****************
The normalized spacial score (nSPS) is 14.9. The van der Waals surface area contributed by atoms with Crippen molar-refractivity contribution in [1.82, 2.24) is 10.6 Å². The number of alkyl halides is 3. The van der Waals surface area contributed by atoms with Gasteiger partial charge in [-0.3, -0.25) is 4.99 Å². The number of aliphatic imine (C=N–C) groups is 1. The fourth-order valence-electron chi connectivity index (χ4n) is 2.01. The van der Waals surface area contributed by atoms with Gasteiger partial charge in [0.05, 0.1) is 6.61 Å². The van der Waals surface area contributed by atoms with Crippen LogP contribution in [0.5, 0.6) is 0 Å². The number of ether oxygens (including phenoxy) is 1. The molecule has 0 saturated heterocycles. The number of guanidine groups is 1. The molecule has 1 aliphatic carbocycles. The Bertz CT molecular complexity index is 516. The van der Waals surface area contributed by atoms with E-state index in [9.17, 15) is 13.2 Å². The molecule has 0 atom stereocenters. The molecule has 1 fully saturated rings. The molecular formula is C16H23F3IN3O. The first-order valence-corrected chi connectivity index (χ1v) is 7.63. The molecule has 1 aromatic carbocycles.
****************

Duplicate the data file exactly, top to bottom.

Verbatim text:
The normalized spacial score (nSPS) is 14.9. The van der Waals surface area contributed by atoms with Crippen molar-refractivity contribution in [1.82, 2.24) is 10.6 Å². The number of alkyl halides is 3. The van der Waals surface area contributed by atoms with Gasteiger partial charge in [-0.3, -0.25) is 4.99 Å². The number of aliphatic imine (C=N–C) groups is 1. The fourth-order valence-electron chi connectivity index (χ4n) is 2.01. The van der Waals surface area contributed by atoms with Gasteiger partial charge in [0.05, 0.1) is 6.61 Å². The van der Waals surface area contributed by atoms with Crippen LogP contribution in [0.5, 0.6) is 0 Å². The number of ether oxygens (including phenoxy) is 1. The molecule has 0 saturated heterocycles. The number of guanidine groups is 1. The molecule has 1 aliphatic carbocycles. The Bertz CT molecular complexity index is 516. The van der Waals surface area contributed by atoms with E-state index in [9.17, 15) is 13.2 Å². The molecule has 0 atom stereocenters. The molecule has 1 fully saturated rings. The molecular formula is C16H23F3IN3O. The first-order valence-corrected chi connectivity index (χ1v) is 7.63. The molecule has 1 aromatic carbocycles.